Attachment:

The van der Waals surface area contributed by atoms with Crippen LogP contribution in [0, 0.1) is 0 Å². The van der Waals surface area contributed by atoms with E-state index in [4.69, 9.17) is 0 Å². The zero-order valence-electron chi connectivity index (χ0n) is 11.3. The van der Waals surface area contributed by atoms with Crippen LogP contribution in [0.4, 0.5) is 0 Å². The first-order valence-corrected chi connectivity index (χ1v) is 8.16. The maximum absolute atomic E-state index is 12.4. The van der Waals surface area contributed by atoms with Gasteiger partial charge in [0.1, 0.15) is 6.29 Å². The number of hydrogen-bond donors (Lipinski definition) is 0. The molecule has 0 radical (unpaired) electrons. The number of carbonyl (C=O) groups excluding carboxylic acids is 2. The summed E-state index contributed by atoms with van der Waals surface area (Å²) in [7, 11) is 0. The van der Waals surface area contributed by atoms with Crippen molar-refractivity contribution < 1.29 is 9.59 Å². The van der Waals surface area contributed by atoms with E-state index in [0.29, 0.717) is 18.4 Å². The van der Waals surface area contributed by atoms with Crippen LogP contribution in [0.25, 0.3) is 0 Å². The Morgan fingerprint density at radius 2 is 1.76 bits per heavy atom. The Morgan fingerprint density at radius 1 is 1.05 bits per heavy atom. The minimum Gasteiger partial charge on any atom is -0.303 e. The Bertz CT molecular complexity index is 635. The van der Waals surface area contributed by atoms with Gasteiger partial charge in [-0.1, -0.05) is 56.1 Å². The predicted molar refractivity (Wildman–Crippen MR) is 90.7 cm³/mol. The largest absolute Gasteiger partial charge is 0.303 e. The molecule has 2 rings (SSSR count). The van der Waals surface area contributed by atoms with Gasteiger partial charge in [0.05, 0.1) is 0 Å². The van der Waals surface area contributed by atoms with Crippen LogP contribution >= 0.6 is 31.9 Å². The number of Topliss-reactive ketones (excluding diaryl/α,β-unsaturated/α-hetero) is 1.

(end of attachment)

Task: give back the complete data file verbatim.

The van der Waals surface area contributed by atoms with Crippen LogP contribution in [0, 0.1) is 0 Å². The van der Waals surface area contributed by atoms with E-state index in [4.69, 9.17) is 0 Å². The zero-order valence-electron chi connectivity index (χ0n) is 11.3. The van der Waals surface area contributed by atoms with Crippen LogP contribution in [0.4, 0.5) is 0 Å². The first-order valence-corrected chi connectivity index (χ1v) is 8.16. The maximum absolute atomic E-state index is 12.4. The van der Waals surface area contributed by atoms with Gasteiger partial charge in [0.1, 0.15) is 6.29 Å². The number of hydrogen-bond donors (Lipinski definition) is 0. The molecule has 0 radical (unpaired) electrons. The number of carbonyl (C=O) groups excluding carboxylic acids is 2. The summed E-state index contributed by atoms with van der Waals surface area (Å²) in [7, 11) is 0. The van der Waals surface area contributed by atoms with Crippen molar-refractivity contribution < 1.29 is 9.59 Å². The van der Waals surface area contributed by atoms with E-state index in [0.29, 0.717) is 18.4 Å². The van der Waals surface area contributed by atoms with Crippen LogP contribution in [0.25, 0.3) is 0 Å². The Morgan fingerprint density at radius 2 is 1.76 bits per heavy atom. The Morgan fingerprint density at radius 1 is 1.05 bits per heavy atom. The minimum Gasteiger partial charge on any atom is -0.303 e. The Bertz CT molecular complexity index is 635. The van der Waals surface area contributed by atoms with Gasteiger partial charge in [-0.1, -0.05) is 56.1 Å². The predicted molar refractivity (Wildman–Crippen MR) is 90.7 cm³/mol. The largest absolute Gasteiger partial charge is 0.303 e. The molecule has 2 rings (SSSR count). The van der Waals surface area contributed by atoms with Gasteiger partial charge in [0.05, 0.1) is 0 Å². The van der Waals surface area contributed by atoms with Crippen LogP contribution >= 0.6 is 31.9 Å². The number of Topliss-reactive ketones (excluding diaryl/α,β-unsaturated/α-hetero) is 1.